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Try this beautiful problem from the American Invitational Mathematics Examination, AIME 2010 based on Probability Biased and Unbiased.

## Probability Biased and Unbiased – AIME 2010

Ramesh and Suresh have two fair coins and a third coin that comes up heads with probability $\frac{4}{7}$,Ramesh flips the three coins, and then Suresh flips the three coins, let $\frac{m}{n}$ be the probability that Ramesh gets the same number of heads as Suresh, where m and n are relatively prime positive integers. Find m+n.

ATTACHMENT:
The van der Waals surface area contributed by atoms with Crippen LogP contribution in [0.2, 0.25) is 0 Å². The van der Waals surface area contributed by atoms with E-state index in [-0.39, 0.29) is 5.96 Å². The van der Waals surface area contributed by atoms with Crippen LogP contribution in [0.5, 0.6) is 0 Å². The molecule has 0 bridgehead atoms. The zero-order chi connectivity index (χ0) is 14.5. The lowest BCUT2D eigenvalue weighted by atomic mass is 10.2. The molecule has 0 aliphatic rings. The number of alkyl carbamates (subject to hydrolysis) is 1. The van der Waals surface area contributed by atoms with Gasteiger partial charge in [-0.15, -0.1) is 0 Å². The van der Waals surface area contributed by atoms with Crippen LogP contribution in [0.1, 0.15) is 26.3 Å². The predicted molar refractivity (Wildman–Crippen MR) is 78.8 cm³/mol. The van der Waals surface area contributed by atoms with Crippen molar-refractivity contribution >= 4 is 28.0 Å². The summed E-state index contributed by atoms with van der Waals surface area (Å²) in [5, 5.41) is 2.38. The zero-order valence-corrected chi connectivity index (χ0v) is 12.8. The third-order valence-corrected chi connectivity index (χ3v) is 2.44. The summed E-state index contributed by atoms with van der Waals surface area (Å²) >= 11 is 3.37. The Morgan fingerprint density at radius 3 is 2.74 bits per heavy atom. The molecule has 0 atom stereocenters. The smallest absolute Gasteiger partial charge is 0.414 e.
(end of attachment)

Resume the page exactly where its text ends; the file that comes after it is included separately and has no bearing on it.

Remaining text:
• is 107
• is 250
• is 840
• cannot be determined from the given information

### Key Concepts

Series

Probability

Number Theory

But try the problem first…

Source

AIME, 2010, Question 4

Combinatorics by Brualdi

## Try with Hints

First hint

No heads TTT is $\frac{1.1.1}{2.2.7}=\frac{3}{28}$and $(\frac{3}{28})^{2}=\frac{9}{784}$

One Head HTT THT TTH with $\frac{3}{28}$ $\frac {3}{28}$ and $\frac{4}{28}$ then probability is $\frac{4(3.3)+4(3.4)+1(4.4)}{28^{2}}$=$\frac{100}{784}$

Second Hint

Two heads HHT $\frac{4}{28}$ HTH $\frac{4}{28}$ THH $\frac{3}{28}$ then probability is $\frac{1(3.3)+4(3.4)+4(4.4)}{28^{2}}$=$\frac{121}{784}$.

Final Step

Three heads HHH is $\frac{4}{28}$ then probability $\frac{16}{784}$

Then sum is $\frac{9+100+121+16}{784}=\frac{123}{392}$ then 123+392=515.